The program, which has been developed by researchers in Germany, managed to exploit a loophole that had never previously been discovered to score a huge number of points.
No human is believed to have ever discovered to loophole before.
As part of their work on so-called evolutionary algorithms, the research trio of Patryk Chrabaszcz, Ilya Loshchilov and Frank Hutter from the University of Freiburg trialled a number of basic AI programs on classic Atari video games.
Their trial and error approach is a marked deviation from the more widely used method, which is known as deep reinforcement learning.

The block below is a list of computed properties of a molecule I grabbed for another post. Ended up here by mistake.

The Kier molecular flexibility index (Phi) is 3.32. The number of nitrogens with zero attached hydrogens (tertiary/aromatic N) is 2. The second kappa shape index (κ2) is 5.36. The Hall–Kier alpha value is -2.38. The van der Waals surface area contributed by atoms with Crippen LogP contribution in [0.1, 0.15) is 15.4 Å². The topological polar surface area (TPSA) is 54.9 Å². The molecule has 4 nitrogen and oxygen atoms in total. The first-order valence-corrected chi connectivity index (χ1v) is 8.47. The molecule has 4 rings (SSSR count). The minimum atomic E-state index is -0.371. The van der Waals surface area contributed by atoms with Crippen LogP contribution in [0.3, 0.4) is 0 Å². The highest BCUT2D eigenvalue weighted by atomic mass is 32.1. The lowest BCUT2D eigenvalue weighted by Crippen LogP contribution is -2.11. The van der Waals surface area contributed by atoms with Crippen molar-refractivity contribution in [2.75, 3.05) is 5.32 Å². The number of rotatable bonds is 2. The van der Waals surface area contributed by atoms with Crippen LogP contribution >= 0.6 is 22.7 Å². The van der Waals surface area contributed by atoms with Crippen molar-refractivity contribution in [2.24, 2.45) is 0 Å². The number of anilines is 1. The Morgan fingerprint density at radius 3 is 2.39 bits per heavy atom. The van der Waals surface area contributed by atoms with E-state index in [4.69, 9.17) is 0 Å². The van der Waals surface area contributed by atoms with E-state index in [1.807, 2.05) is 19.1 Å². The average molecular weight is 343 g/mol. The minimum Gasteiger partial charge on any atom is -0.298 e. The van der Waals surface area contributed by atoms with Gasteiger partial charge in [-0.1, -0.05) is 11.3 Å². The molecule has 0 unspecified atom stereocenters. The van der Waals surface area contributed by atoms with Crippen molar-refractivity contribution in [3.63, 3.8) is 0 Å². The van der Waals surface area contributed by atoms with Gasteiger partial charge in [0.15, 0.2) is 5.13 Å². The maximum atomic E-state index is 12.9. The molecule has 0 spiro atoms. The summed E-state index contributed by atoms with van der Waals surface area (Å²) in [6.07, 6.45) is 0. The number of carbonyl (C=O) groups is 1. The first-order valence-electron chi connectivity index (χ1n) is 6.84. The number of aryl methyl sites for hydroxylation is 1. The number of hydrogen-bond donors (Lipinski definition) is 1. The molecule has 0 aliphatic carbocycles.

The more traditional research approach acts in the same way as biological neural networks, thereby allowing them to learn for themselves.
The research comes shortly after British Prime Minister Theresa May announced that she wants the UK to lead the world in AI technology.
The Conservative Party Leader revealed she wants the country to become an example in regards to the safe and ethical deployment of AI technology.
May observed that AI technology poses one of the "greatest tests of leadership for our time".
But, she added: "It is a test that I am confident we can meet.
"For right across the long sweep of history from the invention of electricity to advent of factory production, time and again initially disquieting innovations have delivered previously unthinkable advances and we have found the way to make those changes work for all our people."